Economically and culturally important
While the wood of Missouri's white oak may be best suited for barrel staves, the wood of hickory trees seems destined to form the handles for many of our tools. Its more savory use, however, is cooking and smoking meats. The smell of barbecue on a warm summer evening is an unmistakable delight, and more often than not hickory wood provides the heat, smoke and flavor.
Hickory is one of the most common woods in everyday use. It is heavy, hard, strong and impact resistant. It is the preferred wood for striking-tool handles such as axes, picks, hammers and hatchets. Early settlers used hickory in the hubs, rims and spokes of wagon wheels. Besides its use in handles, better grades of hickory are used today in furniture and wall paneling.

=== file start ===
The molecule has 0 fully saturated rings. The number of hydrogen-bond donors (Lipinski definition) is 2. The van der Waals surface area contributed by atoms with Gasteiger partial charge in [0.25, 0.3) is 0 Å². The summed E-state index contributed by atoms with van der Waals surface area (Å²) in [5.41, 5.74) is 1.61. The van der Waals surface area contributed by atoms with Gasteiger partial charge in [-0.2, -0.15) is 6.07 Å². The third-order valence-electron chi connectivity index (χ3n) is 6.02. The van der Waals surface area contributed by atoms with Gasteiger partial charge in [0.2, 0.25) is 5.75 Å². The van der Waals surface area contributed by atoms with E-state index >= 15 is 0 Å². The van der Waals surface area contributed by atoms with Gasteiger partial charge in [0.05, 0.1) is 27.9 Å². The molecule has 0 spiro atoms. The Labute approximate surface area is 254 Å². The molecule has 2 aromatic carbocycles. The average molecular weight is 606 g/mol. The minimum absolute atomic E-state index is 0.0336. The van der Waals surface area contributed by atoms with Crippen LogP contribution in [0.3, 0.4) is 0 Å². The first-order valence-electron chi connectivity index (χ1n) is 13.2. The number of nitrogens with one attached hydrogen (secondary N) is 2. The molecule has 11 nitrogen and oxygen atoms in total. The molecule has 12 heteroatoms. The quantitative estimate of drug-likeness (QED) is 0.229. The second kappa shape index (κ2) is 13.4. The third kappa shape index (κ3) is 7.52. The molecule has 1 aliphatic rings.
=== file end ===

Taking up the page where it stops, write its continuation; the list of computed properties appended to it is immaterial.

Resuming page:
Historically and ecologically important
Hickory is an important part of Missouri's oak-hickory forest. Eight species of hickory are found in Missouri. We know that numerous species of hickory were also in the ancient forest of Europe, northern Africa, Asia and North America before the Ice Age.
Many hickory species have disappeared and today there remain 17 species worldwide. There are two each in mainland China and Mexico. The other 15 are found in the central hardwood forest of the eastern and southern United States and Canada.
Hickory nuts are important food for many species of wildlife. Squirrels, turkeys and ducks all feed on the nuts, which are often preferred over acorns.
Pecan hickories and true hickories
Hickories are divided into two major groups: the pecan hickories and the true hickories. True hickories have mostly five to seven leaflets with a large egg-shaped bud at the end of each twig. Pecan hickories have more than seven sickle-shaped leaflets and an elongated, flattened terminal bud.
In Missouri, pecan, bitternut and water hickory are members of the pecan hickory group. Shagbark, shellbark, mockernut, pignut and black hickory are members of the true hickories.